One of the biggest debates in the respects of sociology and psychology is the debate between individualism and collectivism. Many believe that the human capacity is best contemplated by the individuality of a person, and that a person can serve as an individual to the rest of the society. The other side of the coin is that a human is not anything significant as per his individuality and that all progress of human development is dependent upon collectivism. A lot of differences exist in these two thoughts, and also many contend that one is not devoid of the other. This essay shall attempt to discuss the ideas behind individualism and collectivism on the basis of ideas presented by the famous sociologist Durkheim and Friedrich von Hayek's book The Road to Serfdom.
Durkheim was an advocate of individualism. He believed that what a person did in his or her life was something which was very personal and that no one should be allowed to interfere with their ideas, unless their actions were aimed at hurting the other. Durkheim expressed his ideas by significantly discussing the ideas behind suicide. Many people have argued that suicide is a very personal act, so much so that it only involves the will and the thought process of just the individual who commits suicide. Durkheim explained the nonmaterial social facts and social currents that could explain and predict a person's tendencies to commit suicide. The social currents in a society are one of the most basic characteristics of society, but at the same time, they might not have the durability and stability that some parts of collective consciousness or collective representation have. Many movements such as “enthusiasm, indignation, and pity” (Ritzer) have been associated with social currents. Hadden believed that Durkheim wanted to show that sociological factors were “capable of explaining much about such anti-social phenomena” (Hadden 109). It seems, however, that Durkheim viewed suicide rates as a collective phenomenon. At the same time, however, many researchers have depicted that Durkheim's main focus was the “general question of individual commitment to the social order.” The ideas related to social cohesion were related by Durkheim by the explanations of terms such as 'solidarity' and 'collective action' as these traits came out of the shared classifications.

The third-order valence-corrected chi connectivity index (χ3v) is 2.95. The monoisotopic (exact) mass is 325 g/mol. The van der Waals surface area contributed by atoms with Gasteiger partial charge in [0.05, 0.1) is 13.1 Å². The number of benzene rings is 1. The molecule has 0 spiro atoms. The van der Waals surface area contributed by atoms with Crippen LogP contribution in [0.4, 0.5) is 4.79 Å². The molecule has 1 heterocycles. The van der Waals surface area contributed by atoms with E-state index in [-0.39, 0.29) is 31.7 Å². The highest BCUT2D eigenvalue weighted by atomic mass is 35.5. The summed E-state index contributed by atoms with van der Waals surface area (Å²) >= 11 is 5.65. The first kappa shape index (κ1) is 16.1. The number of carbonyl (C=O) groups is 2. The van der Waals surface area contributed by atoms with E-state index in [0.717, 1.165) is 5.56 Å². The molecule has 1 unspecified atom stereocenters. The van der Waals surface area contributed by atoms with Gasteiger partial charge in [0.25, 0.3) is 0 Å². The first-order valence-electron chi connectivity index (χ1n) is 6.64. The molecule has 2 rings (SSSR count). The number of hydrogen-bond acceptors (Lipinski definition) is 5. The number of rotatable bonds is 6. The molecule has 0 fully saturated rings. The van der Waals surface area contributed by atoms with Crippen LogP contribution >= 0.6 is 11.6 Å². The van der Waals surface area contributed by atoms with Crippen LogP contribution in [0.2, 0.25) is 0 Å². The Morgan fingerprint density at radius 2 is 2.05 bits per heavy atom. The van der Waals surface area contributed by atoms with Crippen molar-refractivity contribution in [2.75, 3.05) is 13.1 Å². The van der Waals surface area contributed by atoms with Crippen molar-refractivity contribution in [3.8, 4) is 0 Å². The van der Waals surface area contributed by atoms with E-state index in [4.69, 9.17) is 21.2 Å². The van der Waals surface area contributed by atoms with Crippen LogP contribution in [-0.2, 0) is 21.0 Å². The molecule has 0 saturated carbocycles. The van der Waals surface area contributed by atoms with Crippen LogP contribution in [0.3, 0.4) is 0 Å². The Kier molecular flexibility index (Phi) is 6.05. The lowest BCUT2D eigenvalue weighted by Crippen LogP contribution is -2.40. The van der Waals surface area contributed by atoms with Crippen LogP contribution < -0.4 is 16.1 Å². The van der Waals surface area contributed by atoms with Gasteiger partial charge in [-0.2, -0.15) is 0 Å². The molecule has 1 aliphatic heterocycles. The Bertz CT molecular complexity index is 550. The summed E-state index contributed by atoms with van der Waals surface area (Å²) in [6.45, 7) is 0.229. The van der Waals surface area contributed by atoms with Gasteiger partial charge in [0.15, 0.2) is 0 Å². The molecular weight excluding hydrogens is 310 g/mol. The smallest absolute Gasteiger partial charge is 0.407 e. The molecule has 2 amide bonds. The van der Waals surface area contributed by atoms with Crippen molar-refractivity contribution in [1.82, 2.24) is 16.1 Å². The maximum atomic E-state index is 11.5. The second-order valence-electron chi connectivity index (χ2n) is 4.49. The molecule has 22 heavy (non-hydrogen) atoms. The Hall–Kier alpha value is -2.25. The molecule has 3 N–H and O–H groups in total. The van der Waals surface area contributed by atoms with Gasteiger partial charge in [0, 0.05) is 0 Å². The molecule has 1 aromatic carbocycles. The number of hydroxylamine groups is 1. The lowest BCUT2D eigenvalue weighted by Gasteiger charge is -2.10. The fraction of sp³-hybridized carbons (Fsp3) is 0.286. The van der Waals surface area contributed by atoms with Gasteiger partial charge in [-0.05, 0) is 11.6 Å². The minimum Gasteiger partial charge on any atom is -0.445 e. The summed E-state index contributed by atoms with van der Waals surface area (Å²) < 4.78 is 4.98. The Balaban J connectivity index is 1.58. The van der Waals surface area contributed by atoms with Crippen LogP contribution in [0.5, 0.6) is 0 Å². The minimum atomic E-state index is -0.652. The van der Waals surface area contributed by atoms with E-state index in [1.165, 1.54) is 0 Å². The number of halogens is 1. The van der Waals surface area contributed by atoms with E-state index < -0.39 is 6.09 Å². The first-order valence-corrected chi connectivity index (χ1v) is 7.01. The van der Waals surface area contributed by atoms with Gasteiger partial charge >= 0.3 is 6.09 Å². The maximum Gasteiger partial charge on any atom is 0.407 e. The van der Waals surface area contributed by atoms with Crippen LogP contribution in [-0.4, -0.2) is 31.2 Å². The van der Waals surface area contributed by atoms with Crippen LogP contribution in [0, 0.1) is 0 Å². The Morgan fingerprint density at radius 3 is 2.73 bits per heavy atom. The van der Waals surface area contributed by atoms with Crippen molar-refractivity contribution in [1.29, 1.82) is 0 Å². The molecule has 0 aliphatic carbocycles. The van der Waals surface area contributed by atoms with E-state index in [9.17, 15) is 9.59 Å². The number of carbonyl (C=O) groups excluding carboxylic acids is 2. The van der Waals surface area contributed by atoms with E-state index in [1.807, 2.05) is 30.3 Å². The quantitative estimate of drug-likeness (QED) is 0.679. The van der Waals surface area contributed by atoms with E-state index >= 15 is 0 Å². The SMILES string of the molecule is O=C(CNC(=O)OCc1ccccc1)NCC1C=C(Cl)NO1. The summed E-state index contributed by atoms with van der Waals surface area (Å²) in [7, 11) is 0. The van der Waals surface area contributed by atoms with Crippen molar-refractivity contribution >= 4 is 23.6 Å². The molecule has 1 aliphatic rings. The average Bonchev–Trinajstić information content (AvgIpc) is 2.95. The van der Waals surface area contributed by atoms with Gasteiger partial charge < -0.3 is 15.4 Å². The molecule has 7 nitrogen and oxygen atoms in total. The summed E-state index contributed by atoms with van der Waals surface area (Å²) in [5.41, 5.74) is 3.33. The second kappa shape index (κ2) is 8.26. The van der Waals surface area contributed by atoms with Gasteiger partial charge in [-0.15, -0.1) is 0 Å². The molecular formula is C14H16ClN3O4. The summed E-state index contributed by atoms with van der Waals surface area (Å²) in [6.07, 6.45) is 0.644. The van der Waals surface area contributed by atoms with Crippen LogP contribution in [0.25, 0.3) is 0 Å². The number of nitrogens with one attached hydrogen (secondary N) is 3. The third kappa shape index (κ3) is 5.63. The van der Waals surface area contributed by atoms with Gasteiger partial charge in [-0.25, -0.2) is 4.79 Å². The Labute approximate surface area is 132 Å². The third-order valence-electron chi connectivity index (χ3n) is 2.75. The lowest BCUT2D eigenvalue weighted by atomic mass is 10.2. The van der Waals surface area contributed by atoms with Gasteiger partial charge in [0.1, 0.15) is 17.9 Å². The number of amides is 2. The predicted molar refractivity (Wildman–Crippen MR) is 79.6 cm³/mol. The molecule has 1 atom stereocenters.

Giddens explains the use of 'conscience collective' by Durkheim as a metaphor for the cultural inheritance that has been evolved in the social respects and one that forms the basis of everybody's experiences. This has been defined as being “neither the product nor the property of any specific individual.” It is basically a complex of abstractions that relate the beliefs, faiths, and emotions of the society and as the individuals in a society hold and feel as one collective being. This gives us very insightful ideas as to what would become of the society if everyone was allowed to freely express him or herself. A government and its laws are therefore very important for a society to function in a respectable manner. If the people are left to do what they please then there is no limit to the havoc that they might cause. Thus, even in a democratic environment, the full authority is never given to the public but the public chooses their representatives that are there to govern their actions. According to Locke, it should be the other way around and the public should be left to do what ever they please and the government should only be there to overlook all that. Durkheim, however, draws that there exists a very significant consequence that emanates from a democratic system. He believes that the social lives of people take on a very conscious and directed character. The cooperation of the public and the government is what creates the conscience collective and the government must maintain a good living environment for the public in order to achieve a worthwhile social atmosphere. “Many aspects of social life formerly ruled by unthinking custom or habit become the subject of intervention on the part of the state. The state is involved in economic life, and the administration of justice, in education, and even in the organisation of the arts and sciences” (Giddens). Thus the government is a very necessary part of the social affairs of the public. Some of the thoughts that people exhibit do become part of the social norms but the work of the government is to filter out many of these thoughts so that only the good ones turn out to become the values of the society. If the people were not monitored and controlled, there could be an influx of many undesirable values within a society, and a destruction of collectivism.